The increasing usage and integration of smartphones in our lives, and those of our children, in particular, has often garnered criticism from many. As such, people have been wary about the potential downsides of the rampancy and what it entails. And one study probes into this issue.
A study, published recently on JAMA Pediatrics aimed to answer whether screen-based media use by children was linked to handicapped literacy and language skills.
Question: Is screen-based media use associated with differences in the structural integrity of brain white matter tracts that support language and literacy skills in preschool-aged children?
The team of researchers studied 47 healthy three- to five-year-olds as part of the study. The children's parents were asked to fill a survey that asked questions pertaining to the frequency, type, and content that their children were consuming via screens. In addition, MRI scans of the children were also taken in an attempt to quantify and physically observe the impacts.
The team concluded that high screen usage by children was linked to "lower measures of microstructural organization and myelination of brain white matter tracts that support language and emergent literacy skills". And that this finding was backed conclusively by MRI scans and "corresponding cognitive assessments".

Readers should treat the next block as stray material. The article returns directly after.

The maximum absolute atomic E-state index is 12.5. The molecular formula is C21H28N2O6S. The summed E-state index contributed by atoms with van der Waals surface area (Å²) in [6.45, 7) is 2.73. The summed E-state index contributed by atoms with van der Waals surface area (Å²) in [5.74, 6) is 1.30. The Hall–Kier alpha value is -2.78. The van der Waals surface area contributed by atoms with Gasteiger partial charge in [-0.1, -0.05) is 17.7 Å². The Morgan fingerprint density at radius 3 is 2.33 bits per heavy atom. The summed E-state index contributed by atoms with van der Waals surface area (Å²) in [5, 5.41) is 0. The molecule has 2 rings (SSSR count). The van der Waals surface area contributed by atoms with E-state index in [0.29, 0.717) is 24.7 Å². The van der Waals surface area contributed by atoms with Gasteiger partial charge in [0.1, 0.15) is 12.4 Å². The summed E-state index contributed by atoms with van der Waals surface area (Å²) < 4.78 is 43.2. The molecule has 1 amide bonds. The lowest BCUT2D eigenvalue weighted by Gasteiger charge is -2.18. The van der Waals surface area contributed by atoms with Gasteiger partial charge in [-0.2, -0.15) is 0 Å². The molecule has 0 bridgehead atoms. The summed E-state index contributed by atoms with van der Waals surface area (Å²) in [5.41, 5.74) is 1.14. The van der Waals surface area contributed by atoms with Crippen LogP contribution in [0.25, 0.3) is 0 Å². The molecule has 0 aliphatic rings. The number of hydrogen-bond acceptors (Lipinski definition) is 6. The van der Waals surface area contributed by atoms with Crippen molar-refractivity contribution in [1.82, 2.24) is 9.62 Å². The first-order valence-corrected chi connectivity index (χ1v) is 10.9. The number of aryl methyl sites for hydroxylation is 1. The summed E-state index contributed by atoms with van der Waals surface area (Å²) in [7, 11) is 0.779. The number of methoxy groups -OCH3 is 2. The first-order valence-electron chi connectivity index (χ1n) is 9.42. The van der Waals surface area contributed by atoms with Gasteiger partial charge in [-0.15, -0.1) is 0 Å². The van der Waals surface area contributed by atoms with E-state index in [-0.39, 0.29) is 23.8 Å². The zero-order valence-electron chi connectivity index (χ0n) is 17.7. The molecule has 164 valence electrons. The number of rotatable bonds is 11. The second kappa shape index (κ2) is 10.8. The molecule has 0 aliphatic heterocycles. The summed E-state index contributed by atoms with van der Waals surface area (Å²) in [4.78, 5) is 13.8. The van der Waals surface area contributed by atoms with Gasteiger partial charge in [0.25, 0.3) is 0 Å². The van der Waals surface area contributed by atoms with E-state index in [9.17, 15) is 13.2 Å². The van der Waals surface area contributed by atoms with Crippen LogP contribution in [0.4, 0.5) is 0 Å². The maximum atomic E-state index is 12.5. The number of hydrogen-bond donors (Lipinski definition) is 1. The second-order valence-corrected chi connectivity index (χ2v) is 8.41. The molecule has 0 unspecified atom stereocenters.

This study found an association between increased screen-based media use, compared with the AAP guidelines, and lower microstructural integrity of brain white matter tracts supporting language and emergent literacy skills in prekindergarten children.
Jargon aside, what that basically means is that the white matter, which plays a vital role in the brain's internal communication network, is changed. In particular, the structure of the nerve fibers and the insulation by the myelin sheath, which are both essential for electrical impulses to transmit and linked to cognitive functions, suffered from what the researchers called decreased "white matter integrity".
While the researchers did show that there is definitely a correlation between the two - screen use and low white matter integrity - they concluded that "further study is needed, particularly during the rapid early stages of brain development."
For more information and the specifics, you may refer to the study published here.